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Scottish Charity Register No. SC043760

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Winter shelter talks continue

December 09 2011
 Pilot scheme could start as early as next year


Plans for a winter shelter in Birmingham (see the February issue) are beginning to move forward, with the possibility of a pilot scheme as early as next year.

Housing Justice, a national charity for action in the housing and homelessness sector, is supporting the talks. Housing Justice, which believes that human dignity is challenged by the lack of decent housing, supports night shelters, drop-ins and hundreds of practical projects nationwide by providing advice and training for churches and other community groups who work with homeless people.

They support and encourage churches and other groups to set up, run and develop winter night shelters through their publication, Shelter in a Pack. Typically, a shelter is open from November to March and operates from a different church each night of the week. Guests are provided with a cooked evening meal, somewhere to sleep and breakfast before they leave in the morning. Most shelters have a referral procedure and aim to help guests find accommodation and step back into settled society.

Representatives of SIFA Fireside, the Christian Life Centre and churches from across Birmingham attended a seminar event to discuss setting up a winter shelter in Birmingham and to start turning words into action.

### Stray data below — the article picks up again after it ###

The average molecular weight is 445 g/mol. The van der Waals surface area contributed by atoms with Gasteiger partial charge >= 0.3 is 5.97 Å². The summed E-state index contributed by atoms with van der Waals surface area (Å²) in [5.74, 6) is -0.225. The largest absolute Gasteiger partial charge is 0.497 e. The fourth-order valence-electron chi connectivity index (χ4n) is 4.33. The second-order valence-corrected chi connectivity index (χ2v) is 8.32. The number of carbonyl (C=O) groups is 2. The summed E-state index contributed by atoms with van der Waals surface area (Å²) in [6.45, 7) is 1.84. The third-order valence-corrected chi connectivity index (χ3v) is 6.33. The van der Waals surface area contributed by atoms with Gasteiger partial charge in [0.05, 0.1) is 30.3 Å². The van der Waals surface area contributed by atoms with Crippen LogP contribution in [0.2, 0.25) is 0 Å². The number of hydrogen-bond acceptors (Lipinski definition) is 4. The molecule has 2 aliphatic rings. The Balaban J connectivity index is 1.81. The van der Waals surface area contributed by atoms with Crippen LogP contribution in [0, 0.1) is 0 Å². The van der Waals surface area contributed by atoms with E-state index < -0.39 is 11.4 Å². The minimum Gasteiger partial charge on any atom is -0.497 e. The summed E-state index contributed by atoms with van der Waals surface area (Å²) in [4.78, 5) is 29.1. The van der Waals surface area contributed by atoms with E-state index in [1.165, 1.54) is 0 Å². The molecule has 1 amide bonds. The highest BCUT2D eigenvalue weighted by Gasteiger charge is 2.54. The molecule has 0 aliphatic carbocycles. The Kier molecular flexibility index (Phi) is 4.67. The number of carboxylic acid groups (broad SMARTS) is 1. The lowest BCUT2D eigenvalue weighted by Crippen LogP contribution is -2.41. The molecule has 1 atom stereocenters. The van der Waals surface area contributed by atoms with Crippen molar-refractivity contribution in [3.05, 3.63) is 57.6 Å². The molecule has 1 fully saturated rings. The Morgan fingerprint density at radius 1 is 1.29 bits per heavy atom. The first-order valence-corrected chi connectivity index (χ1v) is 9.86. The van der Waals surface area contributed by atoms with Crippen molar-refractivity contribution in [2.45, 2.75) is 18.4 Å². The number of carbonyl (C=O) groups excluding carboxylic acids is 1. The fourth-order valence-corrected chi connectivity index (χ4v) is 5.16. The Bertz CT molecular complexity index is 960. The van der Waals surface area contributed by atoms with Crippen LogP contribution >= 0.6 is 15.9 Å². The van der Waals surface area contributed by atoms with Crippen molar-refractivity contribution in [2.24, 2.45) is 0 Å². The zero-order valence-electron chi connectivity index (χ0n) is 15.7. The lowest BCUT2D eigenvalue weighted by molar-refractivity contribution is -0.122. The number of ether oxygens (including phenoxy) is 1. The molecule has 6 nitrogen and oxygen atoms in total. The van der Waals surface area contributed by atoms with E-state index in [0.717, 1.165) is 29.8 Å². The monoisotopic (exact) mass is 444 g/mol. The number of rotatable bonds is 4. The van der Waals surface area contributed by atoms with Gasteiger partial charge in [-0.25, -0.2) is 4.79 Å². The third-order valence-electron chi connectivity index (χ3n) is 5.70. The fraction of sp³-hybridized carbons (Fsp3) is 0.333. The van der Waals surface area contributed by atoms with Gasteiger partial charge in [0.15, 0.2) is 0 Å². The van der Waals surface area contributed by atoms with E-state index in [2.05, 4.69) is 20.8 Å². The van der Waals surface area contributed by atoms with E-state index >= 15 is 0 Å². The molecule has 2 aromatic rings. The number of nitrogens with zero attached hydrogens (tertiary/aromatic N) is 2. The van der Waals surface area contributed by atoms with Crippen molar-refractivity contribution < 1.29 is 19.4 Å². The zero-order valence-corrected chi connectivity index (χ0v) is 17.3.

The group will discuss various options, including working towards a shelter for 2012-13, with meetings taking place from the spring to ensure all the work is completed ready for the winter. Another possibility is a ‘pilot shelter’, starting in mid-January 2012, to get the ball rolling - churches and centres across the city could help support and host one night of the project.

Winter shelters are an essential service for surviving the tougher months through the harshest, coldest conditions; however, the schemes that Housing Justice supports go further than simply offering a roof for the night. They also look at the bigger picture and at the wider issues for the individual. Alison Gelder, the director of Housing Justice, said: “Every year, church winter shelters save lives by not only offering simple hospitality, but playing an invaluable role in the services homeless people need to help them back up the ladder to homes and jobs”.

We shall cover this story and attend the meetings, so let us know if you’ve comment or strong feelings on this.

• Housing Justice’s Shelter in a Pack can be seen at: